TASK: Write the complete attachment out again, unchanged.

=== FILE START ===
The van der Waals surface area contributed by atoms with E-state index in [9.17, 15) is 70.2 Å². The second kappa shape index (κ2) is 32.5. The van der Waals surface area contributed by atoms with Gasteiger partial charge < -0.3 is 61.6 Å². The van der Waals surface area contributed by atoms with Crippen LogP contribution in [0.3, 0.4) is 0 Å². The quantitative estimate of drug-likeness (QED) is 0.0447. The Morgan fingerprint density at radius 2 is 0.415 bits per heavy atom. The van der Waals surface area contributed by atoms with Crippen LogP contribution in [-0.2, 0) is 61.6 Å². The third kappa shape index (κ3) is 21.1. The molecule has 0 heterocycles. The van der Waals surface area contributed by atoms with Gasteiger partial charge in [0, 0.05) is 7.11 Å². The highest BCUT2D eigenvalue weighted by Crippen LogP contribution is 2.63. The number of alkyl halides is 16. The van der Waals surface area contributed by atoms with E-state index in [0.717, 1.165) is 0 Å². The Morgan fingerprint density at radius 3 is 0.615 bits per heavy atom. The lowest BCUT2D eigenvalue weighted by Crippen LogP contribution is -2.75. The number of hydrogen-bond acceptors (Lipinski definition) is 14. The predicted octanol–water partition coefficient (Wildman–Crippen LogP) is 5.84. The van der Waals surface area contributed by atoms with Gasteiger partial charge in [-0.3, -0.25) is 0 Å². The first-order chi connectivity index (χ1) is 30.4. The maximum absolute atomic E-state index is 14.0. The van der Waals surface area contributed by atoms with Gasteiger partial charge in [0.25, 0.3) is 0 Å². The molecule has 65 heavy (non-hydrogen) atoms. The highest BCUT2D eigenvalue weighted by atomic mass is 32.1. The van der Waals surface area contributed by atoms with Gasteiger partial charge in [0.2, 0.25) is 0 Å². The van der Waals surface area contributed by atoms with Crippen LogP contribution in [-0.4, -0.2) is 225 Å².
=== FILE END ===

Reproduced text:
The van der Waals surface area contributed by atoms with E-state index in [9.17, 15) is 70.2 Å². The second kappa shape index (κ2) is 32.5. The van der Waals surface area contributed by atoms with Gasteiger partial charge < -0.3 is 61.6 Å². The van der Waals surface area contributed by atoms with Crippen LogP contribution in [0.3, 0.4) is 0 Å². The quantitative estimate of drug-likeness (QED) is 0.0447. The Morgan fingerprint density at radius 2 is 0.415 bits per heavy atom. The van der Waals surface area contributed by atoms with Crippen LogP contribution in [-0.2, 0) is 61.6 Å². The third kappa shape index (κ3) is 21.1. The molecule has 0 heterocycles. The van der Waals surface area contributed by atoms with Gasteiger partial charge in [0, 0.05) is 7.11 Å². The highest BCUT2D eigenvalue weighted by Crippen LogP contribution is 2.63. The number of alkyl halides is 16. The van der Waals surface area contributed by atoms with E-state index in [0.717, 1.165) is 0 Å². The Morgan fingerprint density at radius 3 is 0.615 bits per heavy atom. The lowest BCUT2D eigenvalue weighted by Crippen LogP contribution is -2.75. The number of hydrogen-bond acceptors (Lipinski definition) is 14. The predicted octanol–water partition coefficient (Wildman–Crippen LogP) is 5.84. The van der Waals surface area contributed by atoms with Gasteiger partial charge in [-0.3, -0.25) is 0 Å². The first-order chi connectivity index (χ1) is 30.4. The maximum absolute atomic E-state index is 14.0. The van der Waals surface area contributed by atoms with Gasteiger partial charge in [0.25, 0.3) is 0 Å². The molecule has 65 heavy (non-hydrogen) atoms. The highest BCUT2D eigenvalue weighted by atomic mass is 32.1. The van der Waals surface area contributed by atoms with Gasteiger partial charge in [0.2, 0.25) is 0 Å². The van der Waals surface area contributed by atoms with Crippen LogP contribution in [-0.4, -0.2) is 225 Å².